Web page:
Unless you only use electric equipment or are fueled by propane, a landscaping company can’t run without one key element. It’s not a mower or a backpack blower. It’s the gas that goes into those trucks, chainsaws, lawnmowers, tractors … and it’s expensive.
The national average cost of fuel has steadily increased over the past three years, according to the U.S. Energy Information Association. For landscape contractors, that means it’s going to cost more each morning the trucks roll out.
As of the middle of September, the current average for regular fuel is $2.85, while a year ago at the same time it was $2.61, according to AAA.
Stefan Shoemaker, owner of Shoemaker Bros in Baltimore, Maryland, learned early on to cushion the company’s bottom line in case fuel costs were to skyrocket. “We haven’t had any issues this year,” he says. “But when fuel costs rise, you pay more for everything.”
In order to give the company some leeway, Shoemaker built into contracts that the company may have to surcharge service costs to compensate for added fuel expenses. Right now, the contract states that if fuel rises above $3.50 per gallon, the service costs will increase a percentage.
The company is 100 percent residential including a few HOA contracts. They provide landscape and hardscape installation service, but 65 percent of their revenue comes from maintenance. Right now, the company has two full-time employees and runs one maintenance crew, so they just fill the trucks up at the pump.
The good news for Shoemaker – and his customers – is that the company has only had to implement the surcharge a few times. And, with the signed contracts, it seems to go over better with the clients when they’re told they’ll have to start paying more.
“We really have to justify it,” Shoemaker says. “We don’t want to (raise service costs), but it’s a last resort.” If they company does have to raise prices, it’s a temporary fix.
The company has even explored other options to avoid purchasing additional fuel. Propane equipment didn’t fit in with their operations, and battery-powered trimmers and edgers didn’t support the productivity they needed.
Saving where possible.
In the south, Corey Handley, vice president of WAC Landscapes in Greenville, North Carolina, says he’s also had to approach rising fuel costs with an increase in service costs.
“We have had to raise prices to deal with the costs,” he says. “A lot of clients went along with it.” WAC tackles the increase at renewal time, rather than including a clause in all contracts. They won’t raise prices in the middle of their service term.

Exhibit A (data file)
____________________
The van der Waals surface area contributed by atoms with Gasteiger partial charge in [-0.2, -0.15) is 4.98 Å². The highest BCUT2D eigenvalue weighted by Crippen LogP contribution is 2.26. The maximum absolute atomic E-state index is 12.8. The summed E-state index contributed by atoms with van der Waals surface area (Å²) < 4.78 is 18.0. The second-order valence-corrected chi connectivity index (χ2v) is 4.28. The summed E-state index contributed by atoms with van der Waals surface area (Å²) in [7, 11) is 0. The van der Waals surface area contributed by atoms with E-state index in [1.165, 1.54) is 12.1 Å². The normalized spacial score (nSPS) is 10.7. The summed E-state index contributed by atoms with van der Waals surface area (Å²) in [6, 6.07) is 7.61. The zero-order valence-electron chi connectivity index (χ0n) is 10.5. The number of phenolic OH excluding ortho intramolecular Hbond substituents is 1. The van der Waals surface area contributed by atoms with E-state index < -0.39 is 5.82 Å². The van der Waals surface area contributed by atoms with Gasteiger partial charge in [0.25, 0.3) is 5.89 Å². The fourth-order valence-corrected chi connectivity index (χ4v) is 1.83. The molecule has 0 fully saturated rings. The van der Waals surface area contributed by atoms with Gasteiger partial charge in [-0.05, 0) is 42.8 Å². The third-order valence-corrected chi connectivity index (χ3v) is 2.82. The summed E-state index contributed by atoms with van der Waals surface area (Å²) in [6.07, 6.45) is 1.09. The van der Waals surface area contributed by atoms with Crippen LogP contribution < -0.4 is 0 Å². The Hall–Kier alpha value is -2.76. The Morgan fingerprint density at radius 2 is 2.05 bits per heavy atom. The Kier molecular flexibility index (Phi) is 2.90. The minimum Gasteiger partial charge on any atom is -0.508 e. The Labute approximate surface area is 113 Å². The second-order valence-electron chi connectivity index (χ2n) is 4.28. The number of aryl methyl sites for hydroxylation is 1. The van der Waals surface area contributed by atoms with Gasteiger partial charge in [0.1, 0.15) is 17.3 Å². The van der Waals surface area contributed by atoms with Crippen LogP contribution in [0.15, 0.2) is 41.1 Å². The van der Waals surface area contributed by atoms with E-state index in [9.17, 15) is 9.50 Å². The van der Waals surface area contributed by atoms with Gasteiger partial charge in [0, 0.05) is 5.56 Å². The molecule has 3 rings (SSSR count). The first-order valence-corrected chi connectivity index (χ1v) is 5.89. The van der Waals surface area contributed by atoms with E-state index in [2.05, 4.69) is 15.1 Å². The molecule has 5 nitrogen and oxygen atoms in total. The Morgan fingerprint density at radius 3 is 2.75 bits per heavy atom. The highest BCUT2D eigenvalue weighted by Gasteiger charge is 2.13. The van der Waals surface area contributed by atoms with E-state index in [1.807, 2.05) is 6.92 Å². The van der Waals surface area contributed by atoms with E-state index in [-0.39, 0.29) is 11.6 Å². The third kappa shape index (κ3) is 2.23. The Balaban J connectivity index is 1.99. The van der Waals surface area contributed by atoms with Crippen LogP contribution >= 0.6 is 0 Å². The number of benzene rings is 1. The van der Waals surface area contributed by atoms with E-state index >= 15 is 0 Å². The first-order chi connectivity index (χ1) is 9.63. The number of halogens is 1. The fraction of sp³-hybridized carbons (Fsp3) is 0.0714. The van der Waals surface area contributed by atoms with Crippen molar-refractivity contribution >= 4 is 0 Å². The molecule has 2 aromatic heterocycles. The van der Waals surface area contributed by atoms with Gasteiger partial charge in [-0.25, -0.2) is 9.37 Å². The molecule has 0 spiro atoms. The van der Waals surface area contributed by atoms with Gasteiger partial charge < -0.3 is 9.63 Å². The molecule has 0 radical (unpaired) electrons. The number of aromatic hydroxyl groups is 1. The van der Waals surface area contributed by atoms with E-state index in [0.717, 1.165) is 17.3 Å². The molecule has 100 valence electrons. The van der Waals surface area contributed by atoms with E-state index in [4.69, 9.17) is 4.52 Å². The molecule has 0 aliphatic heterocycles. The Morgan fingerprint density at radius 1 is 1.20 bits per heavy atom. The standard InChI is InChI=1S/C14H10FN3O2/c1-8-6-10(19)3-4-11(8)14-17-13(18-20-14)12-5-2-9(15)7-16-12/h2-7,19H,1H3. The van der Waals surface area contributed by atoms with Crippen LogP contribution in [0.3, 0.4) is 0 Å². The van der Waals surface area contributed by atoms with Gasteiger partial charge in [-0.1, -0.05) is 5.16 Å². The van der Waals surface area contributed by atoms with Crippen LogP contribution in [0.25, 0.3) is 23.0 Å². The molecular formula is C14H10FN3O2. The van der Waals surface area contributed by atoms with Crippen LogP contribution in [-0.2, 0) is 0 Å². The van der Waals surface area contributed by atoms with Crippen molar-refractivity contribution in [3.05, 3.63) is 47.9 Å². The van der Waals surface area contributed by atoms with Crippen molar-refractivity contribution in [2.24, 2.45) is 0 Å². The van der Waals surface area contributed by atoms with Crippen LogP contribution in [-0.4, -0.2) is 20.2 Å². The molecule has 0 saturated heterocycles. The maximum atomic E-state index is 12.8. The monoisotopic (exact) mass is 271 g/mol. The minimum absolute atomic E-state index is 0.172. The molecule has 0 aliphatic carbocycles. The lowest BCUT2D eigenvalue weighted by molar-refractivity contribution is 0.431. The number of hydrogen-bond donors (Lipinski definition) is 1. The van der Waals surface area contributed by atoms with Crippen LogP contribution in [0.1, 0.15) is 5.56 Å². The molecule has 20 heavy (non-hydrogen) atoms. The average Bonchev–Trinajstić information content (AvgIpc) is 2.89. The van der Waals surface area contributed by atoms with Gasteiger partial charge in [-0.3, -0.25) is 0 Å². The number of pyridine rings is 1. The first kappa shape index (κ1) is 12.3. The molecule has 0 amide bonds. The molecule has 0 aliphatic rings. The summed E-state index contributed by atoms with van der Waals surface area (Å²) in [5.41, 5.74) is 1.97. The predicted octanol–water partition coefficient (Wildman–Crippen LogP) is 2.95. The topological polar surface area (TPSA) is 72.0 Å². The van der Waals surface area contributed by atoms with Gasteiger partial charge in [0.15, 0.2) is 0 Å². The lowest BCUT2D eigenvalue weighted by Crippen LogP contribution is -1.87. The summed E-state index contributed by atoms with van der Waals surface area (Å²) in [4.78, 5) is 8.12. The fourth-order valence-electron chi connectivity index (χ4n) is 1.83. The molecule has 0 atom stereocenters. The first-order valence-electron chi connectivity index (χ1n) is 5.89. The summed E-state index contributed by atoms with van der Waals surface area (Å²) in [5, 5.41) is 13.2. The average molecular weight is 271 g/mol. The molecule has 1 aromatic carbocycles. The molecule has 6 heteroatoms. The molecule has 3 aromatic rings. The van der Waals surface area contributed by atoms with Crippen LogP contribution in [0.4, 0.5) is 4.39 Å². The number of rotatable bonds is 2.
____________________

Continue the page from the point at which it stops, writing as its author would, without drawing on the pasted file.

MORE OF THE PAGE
With 16 mowing crews, four installation crews and four enhancement crews, it made sense to stop fueling up at gas stations and start bringing the fuel to the trucks.
“When we got to about five or six crews, it just made no sense to go fuel at the pump,” Handley says. “We just buy in bulk and have it brought in.” But his efforts to keep fuel costs low don’t stop at the pump.
“We got away from diesel,” he says. “And we have a fleet mower that uses propane.” Handley also took supervisors out of the larger trucks that are less fuel-efficient. He makes a point to convey the impact that fuel use has on the company, too.
“The guys see the gauge when they fill up,” he says. “So in staff meetings I’m able to stress to them about where we are at (with fuel use).”
Turning to GPS and fleet management has also helped Handley monitor use and keep costs low. His software can alert him when a truck has been idling for a while. “When I see that, I can ask the crew what’s going on and tell them to shut the truck off.”
Increase versus absorb.
In Alabama, Mike Skelton, owner of Tuskaloosa Lawn & Sprinkler, says he knows his customers well enough to approach them when fuel costs start to rise.
“The ones who are 30 minutes away for instance, we might have to go to them and raise some prices a little bit,” he says. He hasn’t had anyone cancel service on him because of it, and he credits that to being able to pick out those he knows will be understanding of the increase.
And, he says in his area of Alabama, contracts aren’t worth much, so he doesn’t feel the need to include anything about potential price increases.
Some contractors, however, have been able to ride it out with the changing prices of fuel. Molly John, owner of MJ Design in Ohio, says that while fuel costs are a direct hit to their bottom line, budgeting strategies have helped the business prepare for fluctuation.
“We look at the price of fuel every year,” she says. “And we just budget off prior years.” The company hasn’t had to charge more for their services, and Johns says she thinks that’s something she won’t really ever consider.
“We basically eat the costs,” she says. Although the company does a lot of design work, John says they run four maintenance crews who travel a wide range of distances. “Basically, it’s our own interpersonal information we use to figure that budget,” she says.
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